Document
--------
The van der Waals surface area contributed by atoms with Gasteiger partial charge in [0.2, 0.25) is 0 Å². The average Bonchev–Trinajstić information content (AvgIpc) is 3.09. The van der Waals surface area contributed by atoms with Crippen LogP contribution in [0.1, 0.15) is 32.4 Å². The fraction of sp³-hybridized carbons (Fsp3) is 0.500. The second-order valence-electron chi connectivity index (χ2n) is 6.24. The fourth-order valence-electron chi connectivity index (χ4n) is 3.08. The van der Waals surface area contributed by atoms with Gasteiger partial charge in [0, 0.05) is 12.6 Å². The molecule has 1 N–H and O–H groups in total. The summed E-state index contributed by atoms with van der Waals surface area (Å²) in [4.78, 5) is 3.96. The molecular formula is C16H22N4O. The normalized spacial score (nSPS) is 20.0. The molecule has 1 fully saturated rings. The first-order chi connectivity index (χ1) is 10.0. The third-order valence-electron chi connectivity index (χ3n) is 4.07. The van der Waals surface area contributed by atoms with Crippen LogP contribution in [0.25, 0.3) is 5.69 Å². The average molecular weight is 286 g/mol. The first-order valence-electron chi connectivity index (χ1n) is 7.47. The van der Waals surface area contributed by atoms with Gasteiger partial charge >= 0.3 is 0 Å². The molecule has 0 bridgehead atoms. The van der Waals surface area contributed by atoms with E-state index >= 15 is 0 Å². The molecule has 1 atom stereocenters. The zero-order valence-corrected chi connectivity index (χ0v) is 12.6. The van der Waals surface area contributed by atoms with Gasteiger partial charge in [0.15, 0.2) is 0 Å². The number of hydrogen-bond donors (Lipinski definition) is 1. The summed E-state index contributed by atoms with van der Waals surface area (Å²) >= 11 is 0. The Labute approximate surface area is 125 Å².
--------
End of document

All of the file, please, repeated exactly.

The van der Waals surface area contributed by atoms with Gasteiger partial charge in [0.2, 0.25) is 0 Å². The average Bonchev–Trinajstić information content (AvgIpc) is 3.09. The van der Waals surface area contributed by atoms with Crippen LogP contribution in [0.1, 0.15) is 32.4 Å². The fraction of sp³-hybridized carbons (Fsp3) is 0.500. The second-order valence-electron chi connectivity index (χ2n) is 6.24. The fourth-order valence-electron chi connectivity index (χ4n) is 3.08. The van der Waals surface area contributed by atoms with Gasteiger partial charge in [0, 0.05) is 12.6 Å². The molecule has 1 N–H and O–H groups in total. The summed E-state index contributed by atoms with van der Waals surface area (Å²) in [4.78, 5) is 3.96. The molecular formula is C16H22N4O. The normalized spacial score (nSPS) is 20.0. The molecule has 1 fully saturated rings. The first-order chi connectivity index (χ1) is 10.0. The third-order valence-electron chi connectivity index (χ3n) is 4.07. The van der Waals surface area contributed by atoms with Crippen LogP contribution in [0.25, 0.3) is 5.69 Å². The average molecular weight is 286 g/mol. The first-order valence-electron chi connectivity index (χ1n) is 7.47. The van der Waals surface area contributed by atoms with Gasteiger partial charge >= 0.3 is 0 Å². The molecule has 0 bridgehead atoms. The van der Waals surface area contributed by atoms with E-state index >= 15 is 0 Å². The molecule has 1 atom stereocenters. The zero-order valence-corrected chi connectivity index (χ0v) is 12.6. The van der Waals surface area contributed by atoms with Gasteiger partial charge in [0.15, 0.2) is 0 Å². The number of hydrogen-bond donors (Lipinski definition) is 1. The summed E-state index contributed by atoms with van der Waals surface area (Å²) >= 11 is 0. The Labute approximate surface area is 125 Å².